Placebo and Nocebo Response Mitigation
Apex is committed to enhancing our understanding of the causes and implications of the placebo and nocebo effects within central nervous system and internal medicine clinical trials and developing solutions to mitigate them. Under the leadership of Elan Cohen, Ph.D., Principal Investigator at HRI and a thought leader in clinical rater assessment services, Apex researchers meet regularly to discuss and develop systemic strategies to help overcome the primary causes of the placebo and nocebo responses or Placebo Response Factors (PRFs), namely subjects’ naivety of the placebo, expectation bias, misconception of expected interactions with research site staff, and uncertainty of their role in the trial.
A significant development toward this purpose is the copyrighted Placebo-Control Reminder Script (PCRS). The PCRS is a methodical instrument which carefully reviews the PRFs with trial participants; it is diligently read to each study subject starting at the SCR Visit and at all study visits thereafter before any efficacy scales are administered.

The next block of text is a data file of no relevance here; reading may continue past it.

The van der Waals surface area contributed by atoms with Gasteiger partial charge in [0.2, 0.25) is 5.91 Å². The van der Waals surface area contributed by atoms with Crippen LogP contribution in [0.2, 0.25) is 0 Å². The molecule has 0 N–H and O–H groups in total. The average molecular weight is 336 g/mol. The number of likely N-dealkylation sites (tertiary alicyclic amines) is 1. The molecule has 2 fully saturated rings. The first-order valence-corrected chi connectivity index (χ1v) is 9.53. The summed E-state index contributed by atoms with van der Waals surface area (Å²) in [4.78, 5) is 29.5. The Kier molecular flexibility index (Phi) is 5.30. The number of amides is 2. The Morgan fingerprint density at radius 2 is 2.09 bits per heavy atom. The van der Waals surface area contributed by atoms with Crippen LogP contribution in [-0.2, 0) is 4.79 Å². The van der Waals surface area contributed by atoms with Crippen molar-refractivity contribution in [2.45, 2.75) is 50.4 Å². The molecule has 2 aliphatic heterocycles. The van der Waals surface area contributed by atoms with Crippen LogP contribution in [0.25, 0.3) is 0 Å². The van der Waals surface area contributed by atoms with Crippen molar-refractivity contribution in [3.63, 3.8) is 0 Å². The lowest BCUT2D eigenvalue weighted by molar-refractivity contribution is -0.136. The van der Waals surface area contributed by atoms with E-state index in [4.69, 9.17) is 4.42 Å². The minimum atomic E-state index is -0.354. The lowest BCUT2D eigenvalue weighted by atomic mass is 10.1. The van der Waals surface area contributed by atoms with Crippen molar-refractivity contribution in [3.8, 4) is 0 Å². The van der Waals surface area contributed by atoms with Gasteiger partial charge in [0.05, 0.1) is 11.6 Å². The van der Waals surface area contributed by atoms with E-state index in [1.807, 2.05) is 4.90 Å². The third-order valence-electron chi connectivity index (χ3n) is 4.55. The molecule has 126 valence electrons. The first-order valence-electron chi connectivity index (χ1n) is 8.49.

Apex has engaged in thoroughly empirically exploring the efficacy of the PCRS to manage placebo and nocebo responses among trial participants with major depressive disorder (MDD) and schizophrenia/schizoaffective disorder as well as among migraine sufferers. Research posters (see below) presented at professional clinical trial industry conferences illustrate the studies we have conducted for this robust endeavor, and an article on the PCRS was published in the prestigious scientific journal, Neuropsychopharmacology. Our current findings indicate that the PCRS significantly helps manage the placebo effect among subjects with MDD and schizophrenia/schizoaffective disorder (p<.01 and p=0.002, respectively) while also helping to significantly mitigate the nocebo effect.